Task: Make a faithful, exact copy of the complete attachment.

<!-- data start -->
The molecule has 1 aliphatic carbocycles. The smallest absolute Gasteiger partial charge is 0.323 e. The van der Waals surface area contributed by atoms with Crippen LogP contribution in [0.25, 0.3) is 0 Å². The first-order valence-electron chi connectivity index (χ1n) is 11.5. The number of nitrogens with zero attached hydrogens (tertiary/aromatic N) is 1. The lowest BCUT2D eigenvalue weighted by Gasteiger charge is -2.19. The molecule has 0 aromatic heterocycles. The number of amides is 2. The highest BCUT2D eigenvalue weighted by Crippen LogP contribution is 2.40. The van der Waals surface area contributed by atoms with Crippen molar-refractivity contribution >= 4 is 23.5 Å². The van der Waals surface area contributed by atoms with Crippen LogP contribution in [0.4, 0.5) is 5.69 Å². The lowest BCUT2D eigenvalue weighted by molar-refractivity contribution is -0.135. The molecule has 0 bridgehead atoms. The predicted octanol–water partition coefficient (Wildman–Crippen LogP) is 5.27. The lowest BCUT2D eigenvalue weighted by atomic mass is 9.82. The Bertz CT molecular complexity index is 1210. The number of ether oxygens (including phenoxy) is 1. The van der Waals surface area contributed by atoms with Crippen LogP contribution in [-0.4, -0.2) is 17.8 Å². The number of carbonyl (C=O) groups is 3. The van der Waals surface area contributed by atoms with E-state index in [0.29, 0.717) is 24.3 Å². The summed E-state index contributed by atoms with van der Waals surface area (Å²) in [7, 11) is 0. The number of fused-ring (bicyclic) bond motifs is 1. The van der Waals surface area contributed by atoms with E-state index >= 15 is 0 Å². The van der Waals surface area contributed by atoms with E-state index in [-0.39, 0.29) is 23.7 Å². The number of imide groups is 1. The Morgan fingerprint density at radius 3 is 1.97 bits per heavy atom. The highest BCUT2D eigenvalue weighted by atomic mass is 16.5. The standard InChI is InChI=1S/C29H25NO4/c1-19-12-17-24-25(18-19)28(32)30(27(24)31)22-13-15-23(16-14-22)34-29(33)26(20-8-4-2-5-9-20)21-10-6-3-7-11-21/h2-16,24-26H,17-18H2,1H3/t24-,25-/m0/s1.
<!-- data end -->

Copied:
The molecule has 1 aliphatic carbocycles. The smallest absolute Gasteiger partial charge is 0.323 e. The van der Waals surface area contributed by atoms with Crippen LogP contribution in [0.25, 0.3) is 0 Å². The first-order valence-electron chi connectivity index (χ1n) is 11.5. The number of nitrogens with zero attached hydrogens (tertiary/aromatic N) is 1. The lowest BCUT2D eigenvalue weighted by Gasteiger charge is -2.19. The molecule has 0 aromatic heterocycles. The number of amides is 2. The highest BCUT2D eigenvalue weighted by Crippen LogP contribution is 2.40. The van der Waals surface area contributed by atoms with Crippen molar-refractivity contribution >= 4 is 23.5 Å². The van der Waals surface area contributed by atoms with Crippen LogP contribution in [0.4, 0.5) is 5.69 Å². The lowest BCUT2D eigenvalue weighted by molar-refractivity contribution is -0.135. The molecule has 0 bridgehead atoms. The predicted octanol–water partition coefficient (Wildman–Crippen LogP) is 5.27. The lowest BCUT2D eigenvalue weighted by atomic mass is 9.82. The Bertz CT molecular complexity index is 1210. The number of ether oxygens (including phenoxy) is 1. The van der Waals surface area contributed by atoms with Crippen LogP contribution in [-0.4, -0.2) is 17.8 Å². The number of carbonyl (C=O) groups is 3. The van der Waals surface area contributed by atoms with E-state index in [0.29, 0.717) is 24.3 Å². The summed E-state index contributed by atoms with van der Waals surface area (Å²) in [7, 11) is 0. The number of fused-ring (bicyclic) bond motifs is 1. The van der Waals surface area contributed by atoms with E-state index >= 15 is 0 Å². The van der Waals surface area contributed by atoms with E-state index in [-0.39, 0.29) is 23.7 Å². The number of imide groups is 1. The Morgan fingerprint density at radius 3 is 1.97 bits per heavy atom. The highest BCUT2D eigenvalue weighted by atomic mass is 16.5. The standard InChI is InChI=1S/C29H25NO4/c1-19-12-17-24-25(18-19)28(32)30(27(24)31)22-13-15-23(16-14-22)34-29(33)26(20-8-4-2-5-9-20)21-10-6-3-7-11-21/h2-16,24-26H,17-18H2,1H3/t24-,25-/m0/s1.